What neat about the example above from Lyst, is that the moving background is also text-based and you can see the motion and color variances through the outlined text. The design does a nice job of layering lots of similar, but different, design elements to create a lot of visual interest without a ton of visual elements.
This type of design can be great if you are launching a new site or design and don’t have a lot to work with.
Video and Layers
Commonly transparent text is paired with still photos, but it can also work with a video layer.
DAFI uses transparent numbering over two planes – a solid background and video – to provide navigation information for users. What’s especially nice about this treatment is the subtle nature of the numbers, which use an outline and transparency so that they don’t get in the way of the remaining content.
Yes, a lot is going on with the type treatment for Jeans for Refugees. The text element is transparent – you can see the moving background through it – and each letter is filled with animated confetti.
If you want to use a technique like this, proceed with caution. Here, it works because everything is simple. The text really is the only thing “happening” on the screen.
It draws the eye and gives you time to think about and comprehend the letters, since readability is more of a challenge here.
Animated Color Fill
You could think about the typography in two ways for the example above: Letters filled with colorful animation or letters that are transparent over an animated background. (You can argue the principles of how to do it best on your own.)
Whichever technique you like, the result is the same and quite stunning for short words or phrases.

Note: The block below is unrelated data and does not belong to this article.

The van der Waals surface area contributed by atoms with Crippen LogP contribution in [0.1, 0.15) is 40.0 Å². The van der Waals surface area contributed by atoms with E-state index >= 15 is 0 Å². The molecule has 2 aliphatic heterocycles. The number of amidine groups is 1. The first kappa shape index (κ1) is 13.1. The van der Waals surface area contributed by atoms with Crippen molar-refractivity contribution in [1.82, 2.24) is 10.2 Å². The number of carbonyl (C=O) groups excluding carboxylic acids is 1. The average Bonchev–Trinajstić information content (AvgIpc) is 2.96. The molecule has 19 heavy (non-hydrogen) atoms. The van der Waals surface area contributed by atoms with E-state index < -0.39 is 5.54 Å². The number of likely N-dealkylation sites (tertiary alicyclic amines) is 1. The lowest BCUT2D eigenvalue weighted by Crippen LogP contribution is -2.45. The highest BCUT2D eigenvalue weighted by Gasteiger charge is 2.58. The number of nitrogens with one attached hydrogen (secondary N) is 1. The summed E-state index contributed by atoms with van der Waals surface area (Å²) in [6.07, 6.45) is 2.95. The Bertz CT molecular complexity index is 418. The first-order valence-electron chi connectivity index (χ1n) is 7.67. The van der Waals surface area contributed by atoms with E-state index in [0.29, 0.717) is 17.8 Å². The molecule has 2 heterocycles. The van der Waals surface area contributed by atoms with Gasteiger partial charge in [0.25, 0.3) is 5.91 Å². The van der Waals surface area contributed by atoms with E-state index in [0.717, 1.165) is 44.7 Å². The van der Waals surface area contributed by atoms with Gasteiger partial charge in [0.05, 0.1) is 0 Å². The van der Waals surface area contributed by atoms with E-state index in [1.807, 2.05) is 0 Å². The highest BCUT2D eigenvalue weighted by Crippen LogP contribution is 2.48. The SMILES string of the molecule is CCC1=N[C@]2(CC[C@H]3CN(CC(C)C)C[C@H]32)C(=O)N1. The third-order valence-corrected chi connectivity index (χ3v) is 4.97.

The word “design” here has such a striking design that you’d trust the team behind it with just about any creative need.
Take another typography trend and make it really big, then add transparency and cool background images.
That’s what you get here with oversized lettering that is cutout (or transparent) to allow background images to show through.
The beauty of this technique works in that each image is interesting and fits into the oversized letters. (Think of how different this would look with a skinny font.)
When planning a design like this, typeface selection is vital. So is pairing each image with just the right letter so the appropriate content shows through.
The transparent layer almost works in reverse here. The background layer is an image with a gradient color overlay. The foreground layer whites out most of the image but transparent type brings through color and imagery.
The best part of this design might be that while it makes you look and think about the image, the message and words are incredibly easy to read.
One thing that all of these examples have in common is that they use simple typefaces with this effect. The reason is that a simple typeface ensures use of text as an artistic and readable element.
The commonalities don’t stop there, either. Most of these typefaces are also sans serif with wider, thicker strokes. This gives plenty of room for whatever design element is behind the text to show through clearly. (Also aiding readability.)
This is a fun trend that can work in a lot of different ways. Good luck playing around with it!